Preventing and Treating Depression with Diet


Written by Clare Abercrombie Do you or a loved one struggle with persistent sadness, anxiety, decreased energy, or guilt? How about aches and pains, headaches or digestive problems without a clear physical cause? These are all telling signs and symptoms that you may be experiencing depression. Major depression or clinical depression is a serious mood disorder that affects a growing number of Americans. World Health Organization (WHO) data shows that this disorder accounts for 4 out of 10 disability claims worldwide. By 2020 the WHO estimates that this disorder will be the leading cause of disability in women and children. Is there a way to prevent and treat depression with a non-invasive, integrative approach?

Genetics and Depression

To understand the ways in which we can work to prevent and treat depression holistically, we must first understand what causes this complicated mood disorder. Current research of the National Health Institute shows that a combination of: genetics, environmental, psychological, and biological factors cause depressive disorders. While genetics are a key link to depression; environmental, psychological and biological factors may change and manipulate our genetic structure making us prone to depression. Environmental factors such as cigarette smoking and drinking alcohol, psychological factors such as stress, and biological factors such as the foods we eat- all contribute to the likelihood of developing the disorder. The good news is that while we cannot change our genes, we can impact their expression by our lifestyle choices! How we respond to stress, exercise and what we eat all can play a role in the treatment and prevention of depression.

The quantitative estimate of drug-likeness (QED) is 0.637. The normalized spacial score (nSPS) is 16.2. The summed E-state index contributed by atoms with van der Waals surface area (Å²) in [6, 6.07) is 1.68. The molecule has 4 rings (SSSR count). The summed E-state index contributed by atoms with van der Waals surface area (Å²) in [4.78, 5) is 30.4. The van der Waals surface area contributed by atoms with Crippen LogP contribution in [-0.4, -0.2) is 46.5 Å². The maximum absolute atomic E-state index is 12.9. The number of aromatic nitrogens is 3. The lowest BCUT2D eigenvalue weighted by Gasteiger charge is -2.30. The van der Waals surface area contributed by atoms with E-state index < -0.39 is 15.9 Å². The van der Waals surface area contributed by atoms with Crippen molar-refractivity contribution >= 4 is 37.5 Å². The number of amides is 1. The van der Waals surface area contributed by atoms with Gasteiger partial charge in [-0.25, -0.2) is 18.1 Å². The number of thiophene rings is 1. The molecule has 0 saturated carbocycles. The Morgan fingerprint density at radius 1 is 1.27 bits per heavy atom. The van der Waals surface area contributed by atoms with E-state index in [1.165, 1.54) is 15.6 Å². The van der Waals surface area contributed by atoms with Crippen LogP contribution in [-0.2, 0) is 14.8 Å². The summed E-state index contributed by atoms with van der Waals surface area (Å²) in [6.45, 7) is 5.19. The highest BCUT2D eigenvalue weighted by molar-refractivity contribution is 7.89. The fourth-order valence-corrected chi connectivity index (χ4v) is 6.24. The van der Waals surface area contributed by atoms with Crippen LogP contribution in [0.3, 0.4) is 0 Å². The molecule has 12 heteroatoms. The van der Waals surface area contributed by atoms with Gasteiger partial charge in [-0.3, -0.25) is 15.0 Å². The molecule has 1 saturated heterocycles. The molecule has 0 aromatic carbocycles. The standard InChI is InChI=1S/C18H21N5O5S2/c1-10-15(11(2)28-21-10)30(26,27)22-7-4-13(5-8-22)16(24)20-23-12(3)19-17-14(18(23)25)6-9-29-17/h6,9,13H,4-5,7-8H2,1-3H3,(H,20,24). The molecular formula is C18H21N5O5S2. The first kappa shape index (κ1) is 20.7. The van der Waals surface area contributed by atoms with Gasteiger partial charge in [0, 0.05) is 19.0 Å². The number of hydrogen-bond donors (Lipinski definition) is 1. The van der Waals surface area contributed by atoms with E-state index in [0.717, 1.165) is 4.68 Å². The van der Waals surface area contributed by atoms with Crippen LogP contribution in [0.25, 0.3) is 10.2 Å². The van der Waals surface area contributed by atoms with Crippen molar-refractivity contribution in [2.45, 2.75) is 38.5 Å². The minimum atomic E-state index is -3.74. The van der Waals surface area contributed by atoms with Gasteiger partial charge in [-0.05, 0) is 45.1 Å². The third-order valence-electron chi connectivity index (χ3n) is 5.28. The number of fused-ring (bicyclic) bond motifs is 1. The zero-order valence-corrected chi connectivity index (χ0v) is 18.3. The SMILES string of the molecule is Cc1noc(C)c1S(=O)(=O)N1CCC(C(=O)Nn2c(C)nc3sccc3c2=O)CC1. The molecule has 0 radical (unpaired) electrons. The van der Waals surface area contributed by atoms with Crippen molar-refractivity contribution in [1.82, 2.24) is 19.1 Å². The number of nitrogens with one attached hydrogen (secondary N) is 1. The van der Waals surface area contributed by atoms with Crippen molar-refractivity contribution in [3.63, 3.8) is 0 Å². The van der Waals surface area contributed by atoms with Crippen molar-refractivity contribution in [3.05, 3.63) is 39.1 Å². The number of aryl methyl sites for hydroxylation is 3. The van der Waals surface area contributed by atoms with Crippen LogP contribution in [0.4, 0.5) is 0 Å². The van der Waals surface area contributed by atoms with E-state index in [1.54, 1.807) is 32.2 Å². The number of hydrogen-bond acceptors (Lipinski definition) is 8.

Preventing and Treating Depression with Diet

Integrative medicine looks to prevent and treat health conditions in a non-invasive manor, so when it comes to depression, we focus on changing a person’s diet and optimizing nutrition. When looking for foods to enhance your mood, we must look for foods that will contribute to gut health. Research has shown that neurochemicals made by beneficial gut bacteria contribute to neurologic function. In fact, recent research shows that up to 95% of our serotonin, our feel good neurotransmitter, is produced and lives in our gut! We now know that a healthy gut may improve mood.  It is important to boost your gut health with probiotics and probiotic rich foods, especially foods plentiful in Lactobacilli and Bifidobacteria species. Good food sources of probiotics include yogurt, kefir, kombucha and fermented vegetables. We also must feed our good bacteria by consuming adequate fiber. The goal is 25 to 30 grams a day. Fiber is abundant in fresh vegetables and fruits but also found in ground flaxseed and chia seeds.

In addition to hormone production, the gut is responsible for proper nutrient absorption. To balance and prevent depression, try eating foods that contain: B12, Vitamin D, Selenium, and Omega-3 fatty acids. B12 is found primarily in animal products such as grass fed beef, chicken and dairy. Apples and brazil nuts are excellent sources of Selenium. Omega-3 fats are found in fatty fish such as salmon, sardines and mackerel.

While incorporating foods rich in specific vitamins and minerals, you may want to avoid antidepressants such as: alcohol, caffeine, a high-calorie/low nutrient diet, and “diet” foods containing aspartame. As with any health changes, it is important to discuss prevention and treatment options with your provider. An integrative practitioner can work with you to treat your depression holistically and can aim to minimize the amount of medications needed for treatment by addressing epigenetic factors. Specialized testing can pinpoint certain nutrient deficiencies and bacterial health within the gut to understand your depression in a more holistic manor.